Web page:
Mayor Baker explains why St. Pete has no curbside recycling

"I think the emphasis on that is misplaced," Mayor Baker said. "There's a tendency to focus on 'this is all about curbside recycling'. It's really all about helping the environment." To implement a curbside recycling program, the city would have to field another fleet of large diesel-fueled trucks. The convenience of curbside pick-up would also involve polluting the air with their emissions, resulting-some would argue-in a greater harm than good for the environment in the long run. "If we turn around and pollute the air while we're trying to help the environment, I don't see how that makes any sense," he adds. "The system should be designed not with the end in mind of doing a particular program, but with the end in mind of helping the environment."


Some might even say curbside recycling is the lazy man's way of "going green." There are other ways of protecting the environment than separating your trash, such as maybe not turning the A/C on so high, and St. Pete does offer a recyling program in the form of drop off locations throughout the city in convenient and frequented locations, such as grocery stores, schools and churches. There are 22 city drop off recyling facilities in all, and over 130 private facilities. The citizens of St. Pete, however, are certainly not lazy. St. Pete still recycles more material than any other city in Pinellas, and is outdone by only two other cities in the entire State.


Pinellas County is considering implementing a county wide curbside recycling program, and Mayor Baker has been emphasising that this should be a carbon neutral program. "It should not be a program to help the environment and then turn around and pollute the environment." There are ways off accieving this, such as using a better fuel than diesel or conteracing air emmisions by planting trees (an estimataed 800 trees would be needed to this).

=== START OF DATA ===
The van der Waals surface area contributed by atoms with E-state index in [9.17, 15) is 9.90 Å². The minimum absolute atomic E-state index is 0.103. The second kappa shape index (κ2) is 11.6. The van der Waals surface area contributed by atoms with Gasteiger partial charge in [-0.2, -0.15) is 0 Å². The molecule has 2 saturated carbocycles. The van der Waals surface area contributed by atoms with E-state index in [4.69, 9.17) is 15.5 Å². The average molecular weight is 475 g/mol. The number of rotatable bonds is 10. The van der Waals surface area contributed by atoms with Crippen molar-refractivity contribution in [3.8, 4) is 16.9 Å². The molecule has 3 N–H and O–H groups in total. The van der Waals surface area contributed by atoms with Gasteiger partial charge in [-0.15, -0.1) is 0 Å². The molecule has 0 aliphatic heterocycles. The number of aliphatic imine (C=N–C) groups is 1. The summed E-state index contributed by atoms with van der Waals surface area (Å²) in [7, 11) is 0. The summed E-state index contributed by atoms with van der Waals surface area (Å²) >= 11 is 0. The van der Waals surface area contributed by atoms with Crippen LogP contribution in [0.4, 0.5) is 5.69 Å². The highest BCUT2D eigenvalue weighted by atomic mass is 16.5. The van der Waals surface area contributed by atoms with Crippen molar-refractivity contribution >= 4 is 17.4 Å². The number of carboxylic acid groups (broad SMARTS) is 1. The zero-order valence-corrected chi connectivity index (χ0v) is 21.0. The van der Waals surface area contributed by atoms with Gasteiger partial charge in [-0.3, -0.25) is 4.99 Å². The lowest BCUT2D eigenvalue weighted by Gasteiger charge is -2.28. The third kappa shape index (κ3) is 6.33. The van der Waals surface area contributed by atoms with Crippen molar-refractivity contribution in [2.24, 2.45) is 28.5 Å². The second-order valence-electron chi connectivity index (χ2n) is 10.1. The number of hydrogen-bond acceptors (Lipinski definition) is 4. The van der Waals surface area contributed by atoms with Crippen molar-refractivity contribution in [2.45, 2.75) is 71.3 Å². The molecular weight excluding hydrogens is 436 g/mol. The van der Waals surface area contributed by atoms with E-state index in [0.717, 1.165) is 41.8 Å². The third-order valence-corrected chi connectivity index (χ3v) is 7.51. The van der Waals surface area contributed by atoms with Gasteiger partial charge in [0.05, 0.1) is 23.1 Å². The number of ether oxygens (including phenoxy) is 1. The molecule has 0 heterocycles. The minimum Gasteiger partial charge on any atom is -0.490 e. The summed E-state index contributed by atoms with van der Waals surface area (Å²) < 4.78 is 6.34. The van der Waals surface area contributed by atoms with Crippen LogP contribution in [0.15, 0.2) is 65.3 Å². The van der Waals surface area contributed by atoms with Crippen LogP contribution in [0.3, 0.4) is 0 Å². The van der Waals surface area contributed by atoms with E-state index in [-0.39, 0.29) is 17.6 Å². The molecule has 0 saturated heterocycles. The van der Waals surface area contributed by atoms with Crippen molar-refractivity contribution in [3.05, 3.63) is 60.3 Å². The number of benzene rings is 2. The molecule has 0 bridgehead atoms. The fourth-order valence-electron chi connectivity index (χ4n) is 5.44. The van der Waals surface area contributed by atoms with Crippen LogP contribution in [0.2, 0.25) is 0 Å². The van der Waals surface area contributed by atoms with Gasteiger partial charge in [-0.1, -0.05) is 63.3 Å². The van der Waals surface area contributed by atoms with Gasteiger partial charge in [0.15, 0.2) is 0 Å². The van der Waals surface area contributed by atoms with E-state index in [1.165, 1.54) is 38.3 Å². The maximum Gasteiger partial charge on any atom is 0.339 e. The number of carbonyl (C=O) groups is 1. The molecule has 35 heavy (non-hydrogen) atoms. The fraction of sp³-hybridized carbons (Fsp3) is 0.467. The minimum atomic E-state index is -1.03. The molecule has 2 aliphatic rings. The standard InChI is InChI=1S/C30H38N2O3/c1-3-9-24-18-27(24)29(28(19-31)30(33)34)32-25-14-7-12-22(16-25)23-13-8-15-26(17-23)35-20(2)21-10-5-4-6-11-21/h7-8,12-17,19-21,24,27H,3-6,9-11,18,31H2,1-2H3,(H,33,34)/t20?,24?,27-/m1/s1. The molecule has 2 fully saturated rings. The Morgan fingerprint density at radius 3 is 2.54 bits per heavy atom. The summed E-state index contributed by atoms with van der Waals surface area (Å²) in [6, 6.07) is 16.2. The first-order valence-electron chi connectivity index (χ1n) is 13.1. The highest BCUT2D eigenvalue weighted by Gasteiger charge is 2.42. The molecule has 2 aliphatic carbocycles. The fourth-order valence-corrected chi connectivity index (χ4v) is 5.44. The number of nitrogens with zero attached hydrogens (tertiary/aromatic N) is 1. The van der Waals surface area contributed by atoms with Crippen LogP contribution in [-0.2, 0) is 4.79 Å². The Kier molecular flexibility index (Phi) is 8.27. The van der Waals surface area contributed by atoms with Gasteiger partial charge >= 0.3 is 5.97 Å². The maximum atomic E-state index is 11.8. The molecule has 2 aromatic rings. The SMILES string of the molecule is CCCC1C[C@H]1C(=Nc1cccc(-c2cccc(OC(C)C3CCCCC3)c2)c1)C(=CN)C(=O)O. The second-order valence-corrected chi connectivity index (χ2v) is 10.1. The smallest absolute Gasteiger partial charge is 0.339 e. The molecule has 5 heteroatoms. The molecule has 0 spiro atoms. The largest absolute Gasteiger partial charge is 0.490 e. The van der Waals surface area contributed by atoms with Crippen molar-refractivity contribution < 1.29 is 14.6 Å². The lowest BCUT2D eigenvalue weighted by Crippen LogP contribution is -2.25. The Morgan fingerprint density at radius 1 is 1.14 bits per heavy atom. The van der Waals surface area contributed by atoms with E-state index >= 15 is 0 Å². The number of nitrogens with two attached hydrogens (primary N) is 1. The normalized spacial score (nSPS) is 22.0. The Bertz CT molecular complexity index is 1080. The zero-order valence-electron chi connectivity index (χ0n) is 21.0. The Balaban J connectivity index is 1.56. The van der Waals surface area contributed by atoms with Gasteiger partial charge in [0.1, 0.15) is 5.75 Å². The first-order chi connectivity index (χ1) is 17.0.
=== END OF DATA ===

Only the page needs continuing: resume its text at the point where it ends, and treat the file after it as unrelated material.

Mayor Baker does see one benefit in a curbside recycling program: "It helps people to participate in the process, and that's good, but there are so many [other] components of the process that to focus solely on Curbside recycling is something of a misplaced focus."


I'll leave it to my readers to decide, but one thing we can all agree on is that more people getting involved and taking action for the environment can only be a good thing.

St. Petersburg, charming and picturesque as the city is, has suffered one consistant complaint from its residents: the lack of a city curbside recycling program. I've even made this complaint from myself, finding it odd that North Pinellas would have curbside recycling, while a more progressive and environmentally aware area of the same county would not.

Under the watch of Mayor Rick Baker, St. Petersburg became the first "green city" in Florida, and once the example was set, many other Sunshine State cities followed (often encouraged by Mayor Baker himself). The Mayor even drives a hybrid car, so the lack of curbside recycling is not through a lack of consideration for the environment, inconsistent as that seems at the surface.

I knew there had to be a logical explanation for it, though. Surely Mayor Baker must have a reason for not implementing such a program, especially with so many voter's voices in favor of it, so when I had a chance to talk to the man, it was one of the first questions I asked him.

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